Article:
The other more traditional way is to build the product, start selling it in the market and slowly grow. When you gain traction then financers come to you. Am I correct in my thinking? Any one way more advisable/prevalent?
More or less correct that in raising seed, that most companies that successfully raise, fall into two camps: either a conceptual raise (with little to no evidence) or a traction-raise. The conceptual raise is almost always easier but puts most emphasis on the founder(s) which means that without a lot of prior success or good predictors for future success, a conceptual raise is simply not possible for many founders.
A traction raise can be really tough because the "metrics that matter" are so subjective to each investor and what's already been achieved gets discounted almost to zero and the analysis is on the question of "how much bigger can this be?" which leaves most inexperienced founders unable to articulate a credible vision of how it can become a billion-dollar business (at the very least in enterprise value)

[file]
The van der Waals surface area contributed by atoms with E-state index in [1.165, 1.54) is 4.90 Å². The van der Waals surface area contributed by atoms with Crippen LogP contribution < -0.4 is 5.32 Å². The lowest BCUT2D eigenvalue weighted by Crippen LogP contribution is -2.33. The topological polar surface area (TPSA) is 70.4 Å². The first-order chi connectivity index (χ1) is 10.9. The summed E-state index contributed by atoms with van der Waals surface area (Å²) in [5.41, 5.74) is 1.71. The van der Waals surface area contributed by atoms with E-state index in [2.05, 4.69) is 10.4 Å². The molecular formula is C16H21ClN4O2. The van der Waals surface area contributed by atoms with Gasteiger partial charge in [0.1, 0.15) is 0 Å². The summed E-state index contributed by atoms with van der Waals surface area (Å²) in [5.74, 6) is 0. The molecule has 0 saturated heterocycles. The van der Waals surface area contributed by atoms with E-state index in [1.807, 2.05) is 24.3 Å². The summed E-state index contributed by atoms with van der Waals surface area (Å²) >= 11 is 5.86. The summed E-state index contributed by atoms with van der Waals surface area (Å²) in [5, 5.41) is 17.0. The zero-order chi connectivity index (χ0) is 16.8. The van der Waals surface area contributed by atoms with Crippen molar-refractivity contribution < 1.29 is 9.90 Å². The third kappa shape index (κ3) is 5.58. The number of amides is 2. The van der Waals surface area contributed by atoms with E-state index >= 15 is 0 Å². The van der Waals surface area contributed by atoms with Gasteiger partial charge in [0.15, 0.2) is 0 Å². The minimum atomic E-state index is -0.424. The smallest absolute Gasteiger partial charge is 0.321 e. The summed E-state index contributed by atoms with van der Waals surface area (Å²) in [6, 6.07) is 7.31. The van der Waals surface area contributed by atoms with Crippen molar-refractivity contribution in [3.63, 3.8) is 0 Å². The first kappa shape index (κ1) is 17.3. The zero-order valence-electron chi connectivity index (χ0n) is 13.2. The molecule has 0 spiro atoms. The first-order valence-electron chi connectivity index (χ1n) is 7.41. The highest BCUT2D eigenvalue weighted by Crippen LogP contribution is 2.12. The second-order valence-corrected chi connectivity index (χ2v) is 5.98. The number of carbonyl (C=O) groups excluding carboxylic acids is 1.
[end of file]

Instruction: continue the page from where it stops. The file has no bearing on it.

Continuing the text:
What to raise, when to raise, and how to raise are all questions I have helped a lot of Clarity members answer. I encourage you to take a look at the reviews other Clarity members have left about their interactions with me on this subject. If you're serious about understanding your options, I'd be happy to help you in a call.
In my experience, the first strategy is successful when you already have street cred. Have built a couple of start-ups before and have a very strong network and relationships or you have been working for a tech company for many years in a group that made it very successful decides to leave and start something that solves a problem that your employer wasn;t willing to solve.
The second strategy is better for people with no street cred and limited networks. As you need some proof of traction before anybody will look at you. Even then, financiers may or may not come find you, you may still have to go look for them.